March 1, 2017 - Fort Russ -
By Eduard Popov - translated by J. Arnoldski -
Starting at midnight, March 1st, the republics of Donbass introduced external management at Ukrainian enterprises. In the Donetsk People’s Republic alone, more than 40 enterprises fall under the new rule. And we are dealing with rather large and, in rarer cases, mid-range facilities.
The question of transferring oligarchic property over to republican management is one of the most acute and important issues in the republics. Therefore, let us pay attention to the background of this matter.
Oligarchy is a phenomenon of the modern capitalist world. These are the owners of large fortunes whose influence is not limited to mere financial power. In accordance with Karl Marx’s formula, oligarchs convert economic power into political power (although the emergence of oligarchy in the former USSR was the opposite: access to political power opened up the opportunity for enrichment). Following President Putin’s rise to power in Russia, the oligarchs were subjected (albeit not completely) to the state. In Ukraine, the oligarchs proved stronger than the state. Their money organized the Euromaidan coup d’etat from the very beginning, after which the oligarch media-mogul Poroshenko became the head of state.
In the Donbass region, even in comparison to the rest of Ukraine, the oligarchs played an extremely significant and even decisive role. It is well known that the Party of Regions was in fact the political institution of the Donetsk-based financial-industrialist group. An especially important role was played by the uncrowned “King of Donbass”, Rinat Akhemtov, the single wealthiest Ukrainian oligarch. With regards to the situation in the Lugansk region, we can speak of the backstage role of Alexander Efremov, the head of the Party of Regions faction in the Verkhovna Rada, and it is also worth mentioning Alexander Taruta, the head of the Industrial Union of Donbass and the ex-governor of the Donetsk region.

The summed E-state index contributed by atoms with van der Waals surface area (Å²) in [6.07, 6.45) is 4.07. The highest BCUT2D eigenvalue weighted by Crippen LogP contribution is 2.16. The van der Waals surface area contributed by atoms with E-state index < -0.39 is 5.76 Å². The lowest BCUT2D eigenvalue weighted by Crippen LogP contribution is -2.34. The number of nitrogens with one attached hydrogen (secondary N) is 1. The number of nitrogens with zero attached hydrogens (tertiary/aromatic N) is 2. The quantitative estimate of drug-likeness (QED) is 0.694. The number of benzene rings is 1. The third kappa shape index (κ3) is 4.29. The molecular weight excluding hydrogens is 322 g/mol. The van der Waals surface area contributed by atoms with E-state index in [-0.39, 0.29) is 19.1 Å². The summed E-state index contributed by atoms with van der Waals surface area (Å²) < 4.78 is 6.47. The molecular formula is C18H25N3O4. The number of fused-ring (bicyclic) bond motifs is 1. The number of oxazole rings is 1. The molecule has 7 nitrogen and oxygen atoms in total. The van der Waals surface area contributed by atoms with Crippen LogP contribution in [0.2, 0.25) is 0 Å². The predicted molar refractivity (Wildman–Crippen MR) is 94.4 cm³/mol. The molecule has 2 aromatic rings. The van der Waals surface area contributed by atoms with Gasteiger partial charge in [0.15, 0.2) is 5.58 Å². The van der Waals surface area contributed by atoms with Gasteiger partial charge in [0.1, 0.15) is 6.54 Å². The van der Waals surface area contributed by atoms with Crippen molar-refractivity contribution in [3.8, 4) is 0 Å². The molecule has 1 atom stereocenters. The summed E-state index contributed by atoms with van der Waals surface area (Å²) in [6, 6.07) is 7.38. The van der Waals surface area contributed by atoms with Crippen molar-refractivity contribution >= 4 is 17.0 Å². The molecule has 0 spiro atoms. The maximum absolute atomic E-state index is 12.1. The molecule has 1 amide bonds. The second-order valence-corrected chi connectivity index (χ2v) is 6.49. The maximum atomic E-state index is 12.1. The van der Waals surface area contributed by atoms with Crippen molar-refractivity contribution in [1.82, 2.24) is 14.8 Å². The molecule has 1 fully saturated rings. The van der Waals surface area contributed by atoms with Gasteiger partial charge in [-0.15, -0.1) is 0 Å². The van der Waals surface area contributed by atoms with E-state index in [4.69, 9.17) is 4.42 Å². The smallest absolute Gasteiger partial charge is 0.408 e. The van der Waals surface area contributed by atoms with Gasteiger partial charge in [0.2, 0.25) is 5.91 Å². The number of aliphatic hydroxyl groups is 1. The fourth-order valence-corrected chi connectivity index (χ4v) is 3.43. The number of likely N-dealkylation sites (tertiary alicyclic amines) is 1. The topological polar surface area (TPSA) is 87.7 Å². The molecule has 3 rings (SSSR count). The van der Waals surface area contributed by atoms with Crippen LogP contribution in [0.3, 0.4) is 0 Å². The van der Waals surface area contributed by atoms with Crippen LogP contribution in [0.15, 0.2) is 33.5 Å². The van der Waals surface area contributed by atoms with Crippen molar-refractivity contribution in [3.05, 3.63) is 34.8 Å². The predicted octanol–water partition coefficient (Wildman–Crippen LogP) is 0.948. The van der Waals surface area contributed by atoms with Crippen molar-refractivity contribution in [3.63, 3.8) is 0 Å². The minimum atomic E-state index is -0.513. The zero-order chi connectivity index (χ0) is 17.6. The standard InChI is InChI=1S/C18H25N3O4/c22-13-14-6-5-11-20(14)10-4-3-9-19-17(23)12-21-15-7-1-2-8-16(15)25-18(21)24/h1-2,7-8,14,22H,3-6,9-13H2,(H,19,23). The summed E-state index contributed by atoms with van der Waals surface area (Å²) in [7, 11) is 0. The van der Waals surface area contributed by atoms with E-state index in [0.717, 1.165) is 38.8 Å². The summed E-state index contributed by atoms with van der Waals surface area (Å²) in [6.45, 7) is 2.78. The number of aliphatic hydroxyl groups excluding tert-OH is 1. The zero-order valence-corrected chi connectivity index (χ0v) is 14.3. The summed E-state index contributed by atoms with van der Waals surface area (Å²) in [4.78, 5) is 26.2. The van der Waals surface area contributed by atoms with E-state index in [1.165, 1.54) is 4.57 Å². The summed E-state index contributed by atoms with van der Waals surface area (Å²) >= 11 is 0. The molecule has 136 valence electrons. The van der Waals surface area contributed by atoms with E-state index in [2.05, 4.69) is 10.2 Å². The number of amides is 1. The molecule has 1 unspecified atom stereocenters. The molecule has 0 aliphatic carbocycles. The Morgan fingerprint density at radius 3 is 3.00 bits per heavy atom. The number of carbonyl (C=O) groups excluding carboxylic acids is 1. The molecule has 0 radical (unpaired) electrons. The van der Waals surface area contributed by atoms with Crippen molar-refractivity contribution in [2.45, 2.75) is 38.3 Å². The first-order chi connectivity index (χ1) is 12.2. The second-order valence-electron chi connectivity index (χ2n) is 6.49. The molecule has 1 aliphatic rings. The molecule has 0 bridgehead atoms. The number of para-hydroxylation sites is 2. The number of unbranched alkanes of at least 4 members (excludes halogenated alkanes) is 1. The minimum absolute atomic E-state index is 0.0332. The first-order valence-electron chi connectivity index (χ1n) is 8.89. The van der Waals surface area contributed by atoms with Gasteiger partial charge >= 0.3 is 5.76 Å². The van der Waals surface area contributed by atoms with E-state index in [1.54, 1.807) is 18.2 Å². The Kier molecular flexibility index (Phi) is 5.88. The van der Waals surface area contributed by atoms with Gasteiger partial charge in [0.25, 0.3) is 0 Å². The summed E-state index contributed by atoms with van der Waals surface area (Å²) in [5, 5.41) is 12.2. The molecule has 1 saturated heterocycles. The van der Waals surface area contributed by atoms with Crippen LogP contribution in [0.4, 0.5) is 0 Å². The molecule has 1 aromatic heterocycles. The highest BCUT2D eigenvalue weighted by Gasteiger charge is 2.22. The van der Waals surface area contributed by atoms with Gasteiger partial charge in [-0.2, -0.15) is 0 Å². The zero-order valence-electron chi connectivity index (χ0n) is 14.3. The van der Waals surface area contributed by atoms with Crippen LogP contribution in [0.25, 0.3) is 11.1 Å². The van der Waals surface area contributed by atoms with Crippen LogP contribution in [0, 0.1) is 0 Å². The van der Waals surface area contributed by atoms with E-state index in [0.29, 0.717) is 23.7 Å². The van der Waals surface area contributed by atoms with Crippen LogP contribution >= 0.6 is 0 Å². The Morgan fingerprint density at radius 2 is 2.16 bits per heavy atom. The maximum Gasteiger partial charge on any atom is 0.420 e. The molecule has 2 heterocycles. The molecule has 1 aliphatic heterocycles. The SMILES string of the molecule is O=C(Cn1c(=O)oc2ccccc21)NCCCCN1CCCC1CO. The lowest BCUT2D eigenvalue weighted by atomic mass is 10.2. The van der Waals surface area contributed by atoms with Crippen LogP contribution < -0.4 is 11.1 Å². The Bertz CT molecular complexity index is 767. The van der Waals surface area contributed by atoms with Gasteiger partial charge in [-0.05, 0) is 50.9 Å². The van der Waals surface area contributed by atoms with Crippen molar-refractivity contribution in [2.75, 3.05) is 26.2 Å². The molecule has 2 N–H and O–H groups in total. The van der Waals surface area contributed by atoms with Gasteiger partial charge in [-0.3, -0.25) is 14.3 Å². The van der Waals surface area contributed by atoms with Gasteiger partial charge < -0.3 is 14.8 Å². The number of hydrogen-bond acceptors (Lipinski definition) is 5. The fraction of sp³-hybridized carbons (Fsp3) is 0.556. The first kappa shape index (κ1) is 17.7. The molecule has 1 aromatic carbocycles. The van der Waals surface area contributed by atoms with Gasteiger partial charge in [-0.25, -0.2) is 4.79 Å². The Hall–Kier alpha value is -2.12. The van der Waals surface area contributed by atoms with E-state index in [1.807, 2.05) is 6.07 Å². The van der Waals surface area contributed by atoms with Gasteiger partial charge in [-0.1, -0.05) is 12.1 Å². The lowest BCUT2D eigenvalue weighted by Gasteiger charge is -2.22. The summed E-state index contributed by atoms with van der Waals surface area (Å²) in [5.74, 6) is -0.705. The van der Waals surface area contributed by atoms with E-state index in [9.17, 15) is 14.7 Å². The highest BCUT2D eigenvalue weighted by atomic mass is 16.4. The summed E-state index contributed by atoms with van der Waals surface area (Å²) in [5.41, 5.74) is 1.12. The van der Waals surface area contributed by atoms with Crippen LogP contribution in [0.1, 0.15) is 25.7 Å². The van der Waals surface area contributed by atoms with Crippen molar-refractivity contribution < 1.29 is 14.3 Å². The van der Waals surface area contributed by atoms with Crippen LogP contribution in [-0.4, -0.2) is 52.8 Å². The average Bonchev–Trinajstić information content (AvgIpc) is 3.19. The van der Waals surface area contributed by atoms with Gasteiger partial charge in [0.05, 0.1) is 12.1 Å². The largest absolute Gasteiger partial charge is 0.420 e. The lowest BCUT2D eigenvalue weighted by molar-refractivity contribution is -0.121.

The preservation of the oligarchs’ property contradicted the slogans of the “Russian Spring” (as well as the Euromaidan). The question of nationalizing the Ukrainian oligarchs’ property arose already at the initial stage of the formation of Donbass’ independent state organs. In particular, the author of this article asked the chairman of the People’s Council of the DPR, Pushilin, in April 2014 about plans for nationalizing the oligarchs’ property, in particular the enterprises of Rinat Akhmetov (the owner of a whole chain of metallurgical enterprises and mines in the DPR). In practice, the republics’ leaderships were eventually compelled to show increasing loyalty to the business interests of the Ukrainian oligarchs.
The maintenance of the Ukrainian oligarchs’ large properties in the DPR and LPR means that one cannot speak about the republics wielding genuine, fully-fledged sovereignty. Ukrainian oligarchs’ enterprises, according to expert surveys conducted by us, make up around 50% of all large enterprises in the DPR (there is no such available data for the LPR). However, these have been paying taxes into the Ukrainian budget and, as follows, are financing the war against the people of Donbass.
According to the testimony of the leaders of the Russian Spring in the DPR with whom the author has had close contact, already at the first stage of the republic’s founding there was some kind of tacit agreement with Ukraine that the enterprises would pay taxes into the Ukrainian budget and, in turn, Ukraine would pay out pensions and other social benefits to DPR and LPR citizens. The ratio of paid taxes and social payments would be approximately 2:1.
But soon enough, this principle was violated as Ukraine refused to pay pensions and social benefits to the residents of the “terrorist” DPR and LPR. Then the bank deposits of Donbass residents were frozen. Thus, continuing to allow taxes to be paid to Ukraine contradicted all the moral and logical principles of the existence of the People’s Republics. They were in effect continuing to finance the war against themselves.
According to big businessmen in the DPR and LPR whom we have surveyed, such a situation can be explained by two reasons: (1) the presence in the leadership of the republics of proteges of the Ukrainian oligarchs (in particular of Akhmetov); and (2) more complex issues related to the organization of labor, the supply of raw materials and investments, and subsequent market sales. We hope to prepare a separate article on this subject by interviewing representatives of the Donbass business elite.
The events tied to the blockade of the Donbass republics by Ukrainian neo-Nazi battalions has suddenly given impetus to the process of nationalization, breaking the deadlock so to speak. It has correctly been said that in so doing, the Donbass republics have effectively gone on the offensive.
The decision to enforce external management at Ukrainian enterprises is not only a most important step in the economic policies of the DPR and LPR, but also a move capable of leading to far-reaching changes in the political space of present-day Ukraine. We will devote the second part of our article to this aspect.
To be continued in Part 2
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